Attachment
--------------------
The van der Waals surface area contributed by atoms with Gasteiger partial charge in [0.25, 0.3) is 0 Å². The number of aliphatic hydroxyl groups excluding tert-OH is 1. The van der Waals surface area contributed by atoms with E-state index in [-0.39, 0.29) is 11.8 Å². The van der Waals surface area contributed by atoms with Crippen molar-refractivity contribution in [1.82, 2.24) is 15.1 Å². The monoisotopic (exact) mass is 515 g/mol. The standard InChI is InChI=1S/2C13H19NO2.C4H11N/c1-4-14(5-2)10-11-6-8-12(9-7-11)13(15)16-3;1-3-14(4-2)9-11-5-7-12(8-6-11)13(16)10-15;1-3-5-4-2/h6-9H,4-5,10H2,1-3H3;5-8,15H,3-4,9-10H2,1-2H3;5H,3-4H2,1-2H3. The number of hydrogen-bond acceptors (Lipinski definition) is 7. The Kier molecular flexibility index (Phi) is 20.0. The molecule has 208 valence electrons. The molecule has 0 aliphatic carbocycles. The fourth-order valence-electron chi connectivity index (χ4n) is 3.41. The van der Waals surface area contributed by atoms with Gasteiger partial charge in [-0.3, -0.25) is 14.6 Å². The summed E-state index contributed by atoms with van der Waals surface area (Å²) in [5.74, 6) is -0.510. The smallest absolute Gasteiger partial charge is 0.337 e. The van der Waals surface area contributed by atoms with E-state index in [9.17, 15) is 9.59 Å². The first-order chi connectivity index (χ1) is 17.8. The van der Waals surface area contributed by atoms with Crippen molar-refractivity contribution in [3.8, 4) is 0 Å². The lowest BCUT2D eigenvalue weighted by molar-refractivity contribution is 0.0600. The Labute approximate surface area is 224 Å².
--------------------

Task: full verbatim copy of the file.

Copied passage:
The van der Waals surface area contributed by atoms with Gasteiger partial charge in [0.25, 0.3) is 0 Å². The number of aliphatic hydroxyl groups excluding tert-OH is 1. The van der Waals surface area contributed by atoms with E-state index in [-0.39, 0.29) is 11.8 Å². The van der Waals surface area contributed by atoms with Crippen molar-refractivity contribution in [1.82, 2.24) is 15.1 Å². The monoisotopic (exact) mass is 515 g/mol. The standard InChI is InChI=1S/2C13H19NO2.C4H11N/c1-4-14(5-2)10-11-6-8-12(9-7-11)13(15)16-3;1-3-14(4-2)9-11-5-7-12(8-6-11)13(16)10-15;1-3-5-4-2/h6-9H,4-5,10H2,1-3H3;5-8,15H,3-4,9-10H2,1-2H3;5H,3-4H2,1-2H3. The number of hydrogen-bond acceptors (Lipinski definition) is 7. The Kier molecular flexibility index (Phi) is 20.0. The molecule has 208 valence electrons. The molecule has 0 aliphatic carbocycles. The fourth-order valence-electron chi connectivity index (χ4n) is 3.41. The van der Waals surface area contributed by atoms with Gasteiger partial charge in [-0.3, -0.25) is 14.6 Å². The summed E-state index contributed by atoms with van der Waals surface area (Å²) in [5.74, 6) is -0.510. The smallest absolute Gasteiger partial charge is 0.337 e. The van der Waals surface area contributed by atoms with E-state index in [9.17, 15) is 9.59 Å². The first-order chi connectivity index (χ1) is 17.8. The van der Waals surface area contributed by atoms with Crippen molar-refractivity contribution in [3.8, 4) is 0 Å². The lowest BCUT2D eigenvalue weighted by molar-refractivity contribution is 0.0600. The Labute approximate surface area is 224 Å².